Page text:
Super Troopers

Super Troopers is a funny little gem of a film that really works better than it should. It's got what I'd consider only an outline of a story but when the jokes work they work quite well. Although a number of jokes still manage to fall flat on their face, the number that hit is still much larger than the ones that miss. One thing that does harm the film is that at 103 minutes in length it's almost overstaying it's welcome. The story doesn't progress as quickly as it could and there are a few too many scenes that, while funny, don't really fit in with the rest of the film. Still, director Jay Chandrasekhar and his Broken Lizard Comedy Troupe have made a film that does more right than wrong and provides an enjoyable if not always consistently entertaining motion picture. It's not the funniest comedy I've seen all year but there are moments where the laughter flows quickly.

Fox Searchlight Pictures brings Super Troopers  home to the DVD format with a 1.85:1 anamorphic widescreen, recreating the film's original theatrical presentation. I did have a chance to see the film theatrically and the print I saw left a negative impression on me as it was washed out and lacking any real definition. This DVD transfer fixes all the problems I had with it in the theater and betters that viewing experience, although this transfer isn't without it's flaws. The 1.85:1 framing features a well defined and solid visual image that with the exception of a few minor nighttime scenes is consistently sharp. Colors are bright and vibrant, never once appearing washed out or under saturated. The green grass and forest trees are especially rich which gives the film a nice warm look.  Given the film's rather low budget one could expect the film to look a lot worse than it does and while there are problems they are kept to a minimum. The transfer's biggest problem is that it uses an over abundance of edge enhancement in certain scenes. While it's applied mildly in each sequence, it does get to the point where it becomes a bit of a distraction. The same can be said for a number of print flaws that appear early on in the film. Luckily these tend to go away after about the second reel of the film but given the age of the picture these type of flaws should have been a non issue. Overall, I'm pretty impressed with how good this film looks on the small screen because it didn't look this good on the huge theater screen. Aside from a few minor issues this is really nice work from the team at Fox Searchlight.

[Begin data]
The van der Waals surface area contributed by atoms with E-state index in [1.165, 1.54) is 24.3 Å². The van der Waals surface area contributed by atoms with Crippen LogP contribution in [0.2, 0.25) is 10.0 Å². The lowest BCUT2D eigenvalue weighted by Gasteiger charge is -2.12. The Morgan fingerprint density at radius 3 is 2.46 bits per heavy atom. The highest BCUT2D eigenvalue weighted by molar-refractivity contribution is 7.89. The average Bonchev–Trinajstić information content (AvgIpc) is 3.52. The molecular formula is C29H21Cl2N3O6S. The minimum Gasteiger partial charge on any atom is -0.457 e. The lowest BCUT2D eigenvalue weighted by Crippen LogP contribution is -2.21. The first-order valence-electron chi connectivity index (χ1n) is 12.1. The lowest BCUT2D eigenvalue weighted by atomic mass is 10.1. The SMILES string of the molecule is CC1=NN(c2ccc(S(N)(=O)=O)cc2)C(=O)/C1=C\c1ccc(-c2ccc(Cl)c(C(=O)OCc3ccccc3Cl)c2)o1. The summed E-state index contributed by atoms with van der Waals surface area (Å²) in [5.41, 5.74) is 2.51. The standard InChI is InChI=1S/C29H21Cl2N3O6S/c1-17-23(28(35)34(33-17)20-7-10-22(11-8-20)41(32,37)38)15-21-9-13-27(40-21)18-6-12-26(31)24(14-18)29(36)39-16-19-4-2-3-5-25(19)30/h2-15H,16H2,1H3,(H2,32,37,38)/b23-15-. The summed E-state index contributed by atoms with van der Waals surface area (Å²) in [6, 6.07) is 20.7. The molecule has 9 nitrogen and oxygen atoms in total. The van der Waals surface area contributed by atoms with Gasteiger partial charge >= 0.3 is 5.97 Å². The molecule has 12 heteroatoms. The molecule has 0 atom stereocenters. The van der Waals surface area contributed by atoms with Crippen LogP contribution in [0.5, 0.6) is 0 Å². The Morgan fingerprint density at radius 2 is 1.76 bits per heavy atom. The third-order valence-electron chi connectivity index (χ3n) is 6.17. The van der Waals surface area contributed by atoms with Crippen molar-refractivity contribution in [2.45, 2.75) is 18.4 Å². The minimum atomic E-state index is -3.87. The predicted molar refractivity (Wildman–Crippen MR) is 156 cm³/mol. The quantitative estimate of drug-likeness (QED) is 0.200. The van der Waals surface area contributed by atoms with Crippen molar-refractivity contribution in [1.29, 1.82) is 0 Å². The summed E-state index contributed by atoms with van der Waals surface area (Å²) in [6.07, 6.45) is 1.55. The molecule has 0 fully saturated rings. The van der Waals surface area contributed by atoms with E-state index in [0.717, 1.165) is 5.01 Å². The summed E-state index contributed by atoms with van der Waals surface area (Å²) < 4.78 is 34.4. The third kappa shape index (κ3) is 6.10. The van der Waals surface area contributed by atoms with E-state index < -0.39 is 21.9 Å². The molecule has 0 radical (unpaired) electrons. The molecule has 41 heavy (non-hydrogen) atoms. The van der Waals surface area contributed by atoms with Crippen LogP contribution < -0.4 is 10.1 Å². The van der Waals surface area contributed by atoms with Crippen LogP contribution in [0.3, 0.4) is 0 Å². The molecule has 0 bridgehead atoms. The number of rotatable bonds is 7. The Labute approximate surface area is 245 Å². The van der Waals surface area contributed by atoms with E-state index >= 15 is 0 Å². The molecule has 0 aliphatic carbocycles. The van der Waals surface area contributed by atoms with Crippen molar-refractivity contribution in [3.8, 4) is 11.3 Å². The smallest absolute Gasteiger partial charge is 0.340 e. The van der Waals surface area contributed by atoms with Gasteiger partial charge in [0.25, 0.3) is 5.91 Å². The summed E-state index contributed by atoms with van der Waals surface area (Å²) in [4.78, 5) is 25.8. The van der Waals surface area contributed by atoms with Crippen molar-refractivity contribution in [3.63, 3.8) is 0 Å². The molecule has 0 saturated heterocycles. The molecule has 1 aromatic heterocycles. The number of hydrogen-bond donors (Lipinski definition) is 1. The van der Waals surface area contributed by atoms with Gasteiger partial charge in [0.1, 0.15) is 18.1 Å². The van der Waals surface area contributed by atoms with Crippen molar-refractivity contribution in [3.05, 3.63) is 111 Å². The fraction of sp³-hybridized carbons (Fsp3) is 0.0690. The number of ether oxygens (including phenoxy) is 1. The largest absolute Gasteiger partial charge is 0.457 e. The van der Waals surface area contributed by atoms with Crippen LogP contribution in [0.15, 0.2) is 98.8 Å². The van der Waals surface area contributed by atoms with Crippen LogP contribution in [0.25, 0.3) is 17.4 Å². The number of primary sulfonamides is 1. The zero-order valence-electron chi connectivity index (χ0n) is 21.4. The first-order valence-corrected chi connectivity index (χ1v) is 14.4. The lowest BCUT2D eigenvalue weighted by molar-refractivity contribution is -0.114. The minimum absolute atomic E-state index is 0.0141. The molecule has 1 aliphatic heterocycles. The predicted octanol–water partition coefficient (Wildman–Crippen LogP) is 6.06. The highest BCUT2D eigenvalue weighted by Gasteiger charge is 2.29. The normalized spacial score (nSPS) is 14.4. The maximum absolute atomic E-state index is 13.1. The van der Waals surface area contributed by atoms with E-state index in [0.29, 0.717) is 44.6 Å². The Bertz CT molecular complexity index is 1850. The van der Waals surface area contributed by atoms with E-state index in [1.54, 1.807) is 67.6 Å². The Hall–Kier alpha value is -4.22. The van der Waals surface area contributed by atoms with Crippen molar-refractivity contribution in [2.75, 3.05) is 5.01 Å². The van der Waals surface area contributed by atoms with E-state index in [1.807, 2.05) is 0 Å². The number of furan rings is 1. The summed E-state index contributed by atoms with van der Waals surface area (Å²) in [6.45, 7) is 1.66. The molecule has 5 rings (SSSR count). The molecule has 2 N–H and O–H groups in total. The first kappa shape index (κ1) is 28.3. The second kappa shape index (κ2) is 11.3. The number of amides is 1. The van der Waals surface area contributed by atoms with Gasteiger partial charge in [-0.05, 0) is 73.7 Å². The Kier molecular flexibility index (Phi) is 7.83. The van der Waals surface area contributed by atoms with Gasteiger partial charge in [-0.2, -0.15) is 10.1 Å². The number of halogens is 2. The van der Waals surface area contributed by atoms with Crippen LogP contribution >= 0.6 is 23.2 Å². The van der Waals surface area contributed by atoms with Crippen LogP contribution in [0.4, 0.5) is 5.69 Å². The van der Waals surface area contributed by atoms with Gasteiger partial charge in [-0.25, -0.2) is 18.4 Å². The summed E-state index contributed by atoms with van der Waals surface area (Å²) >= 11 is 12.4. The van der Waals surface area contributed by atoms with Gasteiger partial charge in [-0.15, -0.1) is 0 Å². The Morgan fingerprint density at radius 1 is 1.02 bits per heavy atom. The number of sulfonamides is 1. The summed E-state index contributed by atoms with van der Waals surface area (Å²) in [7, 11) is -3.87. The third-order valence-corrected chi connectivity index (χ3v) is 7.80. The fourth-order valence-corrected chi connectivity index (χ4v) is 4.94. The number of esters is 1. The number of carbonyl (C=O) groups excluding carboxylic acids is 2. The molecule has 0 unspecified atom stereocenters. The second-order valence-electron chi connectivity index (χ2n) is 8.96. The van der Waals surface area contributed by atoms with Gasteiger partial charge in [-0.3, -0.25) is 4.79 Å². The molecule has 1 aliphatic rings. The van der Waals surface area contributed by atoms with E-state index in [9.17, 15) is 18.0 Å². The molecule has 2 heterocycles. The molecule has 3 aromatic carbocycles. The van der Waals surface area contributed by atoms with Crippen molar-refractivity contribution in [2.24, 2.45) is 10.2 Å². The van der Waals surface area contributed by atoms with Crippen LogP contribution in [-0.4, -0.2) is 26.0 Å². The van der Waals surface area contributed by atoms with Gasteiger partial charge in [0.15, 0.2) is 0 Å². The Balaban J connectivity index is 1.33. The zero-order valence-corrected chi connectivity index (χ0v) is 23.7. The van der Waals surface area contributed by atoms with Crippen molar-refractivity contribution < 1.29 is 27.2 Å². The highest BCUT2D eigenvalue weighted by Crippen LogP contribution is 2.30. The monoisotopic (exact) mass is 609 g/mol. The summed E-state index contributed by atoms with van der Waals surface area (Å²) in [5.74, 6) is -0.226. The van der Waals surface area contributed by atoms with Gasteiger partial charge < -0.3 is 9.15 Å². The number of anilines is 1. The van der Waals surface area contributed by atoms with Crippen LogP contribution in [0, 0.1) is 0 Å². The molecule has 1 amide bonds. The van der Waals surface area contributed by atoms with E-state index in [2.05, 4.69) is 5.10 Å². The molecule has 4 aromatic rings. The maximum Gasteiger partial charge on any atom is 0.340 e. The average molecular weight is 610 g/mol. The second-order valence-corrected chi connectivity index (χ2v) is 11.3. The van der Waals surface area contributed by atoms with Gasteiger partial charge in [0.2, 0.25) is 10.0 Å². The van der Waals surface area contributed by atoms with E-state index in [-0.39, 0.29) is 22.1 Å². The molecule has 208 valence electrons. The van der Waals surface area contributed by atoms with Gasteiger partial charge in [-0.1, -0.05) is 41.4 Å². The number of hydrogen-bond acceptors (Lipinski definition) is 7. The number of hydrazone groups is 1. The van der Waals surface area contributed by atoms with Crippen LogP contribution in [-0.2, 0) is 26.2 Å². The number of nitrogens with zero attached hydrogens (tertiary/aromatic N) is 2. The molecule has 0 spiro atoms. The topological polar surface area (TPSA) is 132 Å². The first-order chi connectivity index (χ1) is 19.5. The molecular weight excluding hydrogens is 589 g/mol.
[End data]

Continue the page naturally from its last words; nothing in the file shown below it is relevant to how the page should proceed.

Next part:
Super Troopers

Super Troopers is presented by 20th Century Fox in Dolby Digital 5.1. Since the film is clearly a comedy I wasn't really expecting much in terms of an audio mix though I was pleasantly surprised to learn Super Troopers only has a light case of the comedy audio syndrome. The most surprising aspect of the audio mix was the rock score by 38 Special which clearly elevates this track to the next level. Now don't get me wrong for the majority of the film's running time things remain up front but when the music comes in the surrounds come into play. Dialogue is mixed loud enough that it won't get drowned out by viewer laughter. Sound effects usage is minimal and almost entirely in the front channels though from time to time something may come from the rear. Aside from the rock score the subwoofer doesn't really see much action though that's to be expected given the genre of the film.  All in all Super Troopers isn't destined to become the next comedy reference disc but it does sound pretty good.

This DVD edition of Super Troopers contains just about everything the film fan could want. Kicking off the disc are the two feature length audio commentaries which between them contain every member of Broken Lizard.  The first track is the filmmakers commentary and features director Jay Chandrasekhar and Erik Stolhanske while Paul Soter, Kevin Heffernan and Steve Lemme sit down for the second track.  Both commentaries contain some interesting information about the making of the film and the forming of the group though each one tends to repeat a great detail of information from the other. I enjoyed listening to samples of each track and at times there is some really funny material but there just wasn't enough there for me to spend nearly four hours with these guys talking about their fairly straightforward motion picture.  After all how much can really be said about this sort of film.